I can’t think of a time when I wasn’t part of a team. My mom and three brothers were my first team. My wife and I later formed another cherished team with our son. Throughout my life, high school sports, college projects, and every career move involved collaborating with a new set of personalities and agendas. Getting along with my teams in life meant that I not only managed my emotions, but I looked for ways to be in harmony with others.
Consider your own work experience, and I bet you’d be hard-pressed to think of a challenge or a success that didn’t involve interaction with another person. The ability to manage emotions and healthy relationships is a core competency of every self-aware leader.
When I was cutting my teeth as a regional marketing manager in the early ’90s, researchers Peter Salovey and John Mayer coined this self-awareness aptitude as “emotional intelligence.” Thirty years later, Tasha Eurich led a study that revealed a stunning conclusion: 95 percent of people think they’re self-aware, but only 10 to 15 percent actually have this competency. What a gap!
Close to 80 percent of us may be mentally pointing the finger at someone else on the team because we don’t think we’re the problem. Conversely, we may be underestimating the ways in which we’re adding value to those around us. Eurich points out that colleagues who lack self-awareness are cutting a team’s chances for success by half.
If this realization lights a fire in your belly, you’re not alone. It’s essential you create a feedback loop with your team that’s grounded in EI competencies. I was fortunate to have completed this important exercise for the first time about five years ago with my team at Comcast. What made it especially helpful was that I measured my own emotional intelligence and compared the results against my team’s assessment of me. The process was eye-opening.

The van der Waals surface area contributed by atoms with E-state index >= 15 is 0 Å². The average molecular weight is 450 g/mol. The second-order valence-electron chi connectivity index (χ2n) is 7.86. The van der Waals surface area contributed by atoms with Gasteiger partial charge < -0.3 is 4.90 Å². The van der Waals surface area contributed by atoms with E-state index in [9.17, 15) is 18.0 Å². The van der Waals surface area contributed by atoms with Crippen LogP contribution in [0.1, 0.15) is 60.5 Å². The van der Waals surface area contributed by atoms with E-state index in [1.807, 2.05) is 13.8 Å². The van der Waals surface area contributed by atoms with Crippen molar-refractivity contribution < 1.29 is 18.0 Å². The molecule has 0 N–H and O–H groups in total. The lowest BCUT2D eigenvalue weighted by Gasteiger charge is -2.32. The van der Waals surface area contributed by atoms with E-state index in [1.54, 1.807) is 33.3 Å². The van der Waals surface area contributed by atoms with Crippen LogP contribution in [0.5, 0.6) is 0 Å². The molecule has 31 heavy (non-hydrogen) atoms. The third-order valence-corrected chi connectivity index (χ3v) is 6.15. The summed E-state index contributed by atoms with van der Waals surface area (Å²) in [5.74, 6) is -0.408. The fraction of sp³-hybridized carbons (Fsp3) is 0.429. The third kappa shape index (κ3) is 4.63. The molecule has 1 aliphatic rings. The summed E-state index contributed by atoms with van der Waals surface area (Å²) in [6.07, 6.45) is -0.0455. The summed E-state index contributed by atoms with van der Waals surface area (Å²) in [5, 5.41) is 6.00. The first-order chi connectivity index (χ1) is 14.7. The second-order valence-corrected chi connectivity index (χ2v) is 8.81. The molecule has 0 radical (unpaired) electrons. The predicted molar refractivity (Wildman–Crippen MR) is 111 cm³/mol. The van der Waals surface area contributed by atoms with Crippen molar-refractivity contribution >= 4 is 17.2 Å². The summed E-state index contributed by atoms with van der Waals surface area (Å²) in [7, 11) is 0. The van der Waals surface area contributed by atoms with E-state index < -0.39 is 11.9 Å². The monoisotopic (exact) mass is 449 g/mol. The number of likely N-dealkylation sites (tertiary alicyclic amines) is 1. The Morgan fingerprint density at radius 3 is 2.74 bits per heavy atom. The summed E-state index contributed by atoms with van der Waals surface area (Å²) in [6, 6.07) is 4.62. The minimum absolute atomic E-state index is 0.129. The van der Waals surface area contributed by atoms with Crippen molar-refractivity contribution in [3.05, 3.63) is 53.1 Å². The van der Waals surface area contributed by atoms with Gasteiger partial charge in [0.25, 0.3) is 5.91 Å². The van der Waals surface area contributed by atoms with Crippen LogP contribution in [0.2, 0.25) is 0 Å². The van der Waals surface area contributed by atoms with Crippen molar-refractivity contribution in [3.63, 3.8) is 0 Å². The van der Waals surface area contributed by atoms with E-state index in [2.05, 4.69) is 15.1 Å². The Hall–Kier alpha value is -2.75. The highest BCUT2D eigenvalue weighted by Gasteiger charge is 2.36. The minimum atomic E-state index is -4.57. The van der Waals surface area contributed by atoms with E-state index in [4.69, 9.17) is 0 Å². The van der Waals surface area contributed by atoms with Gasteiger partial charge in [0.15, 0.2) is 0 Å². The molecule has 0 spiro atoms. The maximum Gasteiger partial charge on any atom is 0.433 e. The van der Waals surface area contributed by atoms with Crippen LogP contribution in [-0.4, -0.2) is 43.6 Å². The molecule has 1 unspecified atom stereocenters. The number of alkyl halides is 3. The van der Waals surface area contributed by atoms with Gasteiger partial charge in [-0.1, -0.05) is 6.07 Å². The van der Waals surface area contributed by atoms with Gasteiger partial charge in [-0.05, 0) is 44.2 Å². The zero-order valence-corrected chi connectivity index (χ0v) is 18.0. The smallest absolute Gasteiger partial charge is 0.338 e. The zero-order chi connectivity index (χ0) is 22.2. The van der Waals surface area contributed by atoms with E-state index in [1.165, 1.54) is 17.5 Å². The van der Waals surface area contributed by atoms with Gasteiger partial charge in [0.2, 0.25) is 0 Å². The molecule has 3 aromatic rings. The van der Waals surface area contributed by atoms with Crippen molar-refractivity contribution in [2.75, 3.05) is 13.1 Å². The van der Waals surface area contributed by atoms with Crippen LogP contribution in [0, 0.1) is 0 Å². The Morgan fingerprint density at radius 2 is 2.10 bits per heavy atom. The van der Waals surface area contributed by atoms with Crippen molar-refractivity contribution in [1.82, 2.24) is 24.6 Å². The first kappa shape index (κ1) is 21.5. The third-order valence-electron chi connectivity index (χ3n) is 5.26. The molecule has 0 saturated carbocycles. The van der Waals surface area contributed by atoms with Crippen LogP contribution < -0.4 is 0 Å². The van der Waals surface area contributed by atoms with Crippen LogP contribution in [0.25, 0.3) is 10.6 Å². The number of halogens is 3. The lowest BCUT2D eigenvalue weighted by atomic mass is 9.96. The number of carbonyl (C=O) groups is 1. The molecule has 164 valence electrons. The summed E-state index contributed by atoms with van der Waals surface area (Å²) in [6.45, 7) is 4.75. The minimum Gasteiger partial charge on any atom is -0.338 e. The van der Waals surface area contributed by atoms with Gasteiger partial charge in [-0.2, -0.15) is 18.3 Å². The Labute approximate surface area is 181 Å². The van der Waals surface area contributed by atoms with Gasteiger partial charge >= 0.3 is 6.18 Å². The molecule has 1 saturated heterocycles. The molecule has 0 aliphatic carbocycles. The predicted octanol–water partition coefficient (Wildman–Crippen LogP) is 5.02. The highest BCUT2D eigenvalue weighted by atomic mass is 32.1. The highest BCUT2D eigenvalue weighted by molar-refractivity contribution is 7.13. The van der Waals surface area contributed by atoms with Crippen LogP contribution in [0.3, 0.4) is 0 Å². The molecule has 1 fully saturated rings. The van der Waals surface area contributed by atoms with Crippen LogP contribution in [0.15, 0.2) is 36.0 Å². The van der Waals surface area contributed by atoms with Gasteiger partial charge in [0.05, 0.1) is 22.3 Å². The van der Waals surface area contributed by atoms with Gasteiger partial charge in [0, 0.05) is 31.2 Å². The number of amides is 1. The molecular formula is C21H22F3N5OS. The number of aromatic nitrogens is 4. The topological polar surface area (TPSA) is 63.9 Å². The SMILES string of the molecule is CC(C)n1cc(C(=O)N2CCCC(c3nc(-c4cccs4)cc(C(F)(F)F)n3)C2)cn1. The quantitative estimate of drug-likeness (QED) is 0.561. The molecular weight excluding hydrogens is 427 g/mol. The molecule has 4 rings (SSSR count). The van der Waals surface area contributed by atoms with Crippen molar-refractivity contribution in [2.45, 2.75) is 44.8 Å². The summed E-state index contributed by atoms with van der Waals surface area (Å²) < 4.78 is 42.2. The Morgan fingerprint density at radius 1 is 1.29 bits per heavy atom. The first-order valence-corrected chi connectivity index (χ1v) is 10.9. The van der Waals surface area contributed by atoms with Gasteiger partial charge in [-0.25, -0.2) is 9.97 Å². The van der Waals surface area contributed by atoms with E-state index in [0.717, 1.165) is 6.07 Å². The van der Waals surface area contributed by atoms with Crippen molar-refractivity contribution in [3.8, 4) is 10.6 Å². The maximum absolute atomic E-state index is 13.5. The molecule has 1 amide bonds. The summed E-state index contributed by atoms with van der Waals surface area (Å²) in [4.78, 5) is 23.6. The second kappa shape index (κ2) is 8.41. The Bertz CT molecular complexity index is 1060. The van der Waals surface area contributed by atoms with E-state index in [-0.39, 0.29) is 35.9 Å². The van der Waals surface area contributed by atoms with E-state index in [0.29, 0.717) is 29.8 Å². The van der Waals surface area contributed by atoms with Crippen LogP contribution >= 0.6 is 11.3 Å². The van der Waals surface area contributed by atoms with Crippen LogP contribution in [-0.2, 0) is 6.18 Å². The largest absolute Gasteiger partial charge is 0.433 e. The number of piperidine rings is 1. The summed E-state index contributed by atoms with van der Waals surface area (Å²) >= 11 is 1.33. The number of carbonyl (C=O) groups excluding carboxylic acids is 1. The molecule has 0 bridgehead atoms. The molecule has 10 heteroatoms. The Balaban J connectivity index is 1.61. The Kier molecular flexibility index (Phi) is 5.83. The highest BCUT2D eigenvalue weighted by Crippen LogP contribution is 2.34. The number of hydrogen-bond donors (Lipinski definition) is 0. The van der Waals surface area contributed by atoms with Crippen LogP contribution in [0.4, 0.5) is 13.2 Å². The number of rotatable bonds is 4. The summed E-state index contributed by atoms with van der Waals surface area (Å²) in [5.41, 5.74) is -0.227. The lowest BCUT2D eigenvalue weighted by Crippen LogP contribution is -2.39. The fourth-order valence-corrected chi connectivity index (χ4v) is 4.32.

Thanks to this blended approach to evaluation, I could identify my blind spots. While I worked on improvement in those areas, I saw that better interactions led to better results. I also learned that I had joined the company of other leaders who recognized the importance of emotional intelligence. A study by CareerBuilder reported that 71 percent of employers value EI over IQ. Another 75 percent say they’re more likely to promote the high-EI employee.
If you’re interested in measuring your emotional intelligence, there are a lot of online tools that are free. In the meantime, here are the top five reasons employers said EI is more important than IQ in order of importance according to CareerBuilder. Employees:
- Admit and learn from their mistakes
- Know how to resolve conflict effectively
- Are empathetic to their team members and react accordingly
- Lead by example
- Tend to make more thoughtful business decisions
The next time you have the opportunity to work with a team that’s critical to your success, consider evaluating everyone’s emotional intelligence—both individually and for each other. Sure, it may be a little tough at first to hear about your gaps in self-awareness. You’ll soon forget about any initial discomfort when you begin to build bridges to greater self-awareness and a newfound appreciation for effective collaboration.
Merry Christmas and Happy New Year!
Here are a few links to get you started:
Harvard Business Review – Quiz Yourself: Do You Lead with Emotional Intelligence?
Global Leadership Foundation – Emotional Intelligence Test
Mind Tools – Emotional Intelligence Quiz
Institute for Health and Human Potential – Test Your Emotional Intelligence with Our Free Quiz